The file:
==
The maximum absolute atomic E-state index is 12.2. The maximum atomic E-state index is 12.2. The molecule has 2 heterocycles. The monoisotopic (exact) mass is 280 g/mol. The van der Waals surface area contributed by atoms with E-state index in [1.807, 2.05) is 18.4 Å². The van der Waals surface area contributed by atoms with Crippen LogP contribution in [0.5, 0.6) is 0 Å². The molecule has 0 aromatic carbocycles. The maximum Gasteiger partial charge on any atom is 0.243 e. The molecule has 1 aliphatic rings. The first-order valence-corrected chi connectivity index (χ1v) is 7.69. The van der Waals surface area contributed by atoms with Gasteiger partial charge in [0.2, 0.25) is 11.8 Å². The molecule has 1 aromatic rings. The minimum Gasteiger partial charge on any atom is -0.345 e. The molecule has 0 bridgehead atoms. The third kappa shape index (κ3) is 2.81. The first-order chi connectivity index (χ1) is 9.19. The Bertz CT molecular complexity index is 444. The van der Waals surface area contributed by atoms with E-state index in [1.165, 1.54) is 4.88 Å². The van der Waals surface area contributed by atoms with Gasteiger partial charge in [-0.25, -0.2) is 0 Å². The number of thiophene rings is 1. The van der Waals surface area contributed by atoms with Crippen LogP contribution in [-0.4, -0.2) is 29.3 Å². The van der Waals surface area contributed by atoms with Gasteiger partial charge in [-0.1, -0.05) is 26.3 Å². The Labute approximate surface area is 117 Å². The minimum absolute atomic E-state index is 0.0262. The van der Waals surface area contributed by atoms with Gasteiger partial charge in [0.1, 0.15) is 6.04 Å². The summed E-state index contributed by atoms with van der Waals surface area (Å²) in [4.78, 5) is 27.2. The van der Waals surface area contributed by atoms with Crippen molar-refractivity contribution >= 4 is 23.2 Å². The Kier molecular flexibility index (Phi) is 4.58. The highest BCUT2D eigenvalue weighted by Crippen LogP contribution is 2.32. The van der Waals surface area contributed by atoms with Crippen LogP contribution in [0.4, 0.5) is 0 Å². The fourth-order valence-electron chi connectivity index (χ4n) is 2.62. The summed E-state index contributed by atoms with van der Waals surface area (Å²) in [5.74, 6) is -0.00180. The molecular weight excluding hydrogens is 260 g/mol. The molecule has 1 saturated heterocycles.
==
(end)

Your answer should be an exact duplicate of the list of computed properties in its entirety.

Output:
The maximum absolute atomic E-state index is 12.2. The maximum atomic E-state index is 12.2. The molecule has 2 heterocycles. The monoisotopic (exact) mass is 280 g/mol. The van der Waals surface area contributed by atoms with E-state index in [1.807, 2.05) is 18.4 Å². The van der Waals surface area contributed by atoms with Crippen LogP contribution in [0.5, 0.6) is 0 Å². The molecule has 0 aromatic carbocycles. The maximum Gasteiger partial charge on any atom is 0.243 e. The molecule has 1 aliphatic rings. The first-order valence-corrected chi connectivity index (χ1v) is 7.69. The van der Waals surface area contributed by atoms with Gasteiger partial charge in [0.2, 0.25) is 11.8 Å². The molecule has 1 aromatic rings. The minimum Gasteiger partial charge on any atom is -0.345 e. The molecule has 0 bridgehead atoms. The third kappa shape index (κ3) is 2.81. The first-order chi connectivity index (χ1) is 9.19. The Bertz CT molecular complexity index is 444. The van der Waals surface area contributed by atoms with E-state index in [1.165, 1.54) is 4.88 Å². The van der Waals surface area contributed by atoms with Gasteiger partial charge in [-0.25, -0.2) is 0 Å². The number of thiophene rings is 1. The van der Waals surface area contributed by atoms with Crippen LogP contribution in [-0.4, -0.2) is 29.3 Å². The van der Waals surface area contributed by atoms with Gasteiger partial charge in [-0.1, -0.05) is 26.3 Å². The Labute approximate surface area is 117 Å². The minimum absolute atomic E-state index is 0.0262. The van der Waals surface area contributed by atoms with Gasteiger partial charge in [0.1, 0.15) is 6.04 Å². The summed E-state index contributed by atoms with van der Waals surface area (Å²) in [4.78, 5) is 27.2. The van der Waals surface area contributed by atoms with Crippen molar-refractivity contribution >= 4 is 23.2 Å². The Kier molecular flexibility index (Phi) is 4.58. The highest BCUT2D eigenvalue weighted by Crippen LogP contribution is 2.32. The van der Waals surface area contributed by atoms with Crippen LogP contribution in [0.4, 0.5) is 0 Å². The fourth-order valence-electron chi connectivity index (χ4n) is 2.62. The summed E-state index contributed by atoms with van der Waals surface area (Å²) in [5.74, 6) is -0.00180. The molecular weight excluding hydrogens is 260 g/mol. The molecule has 1 saturated heterocycles.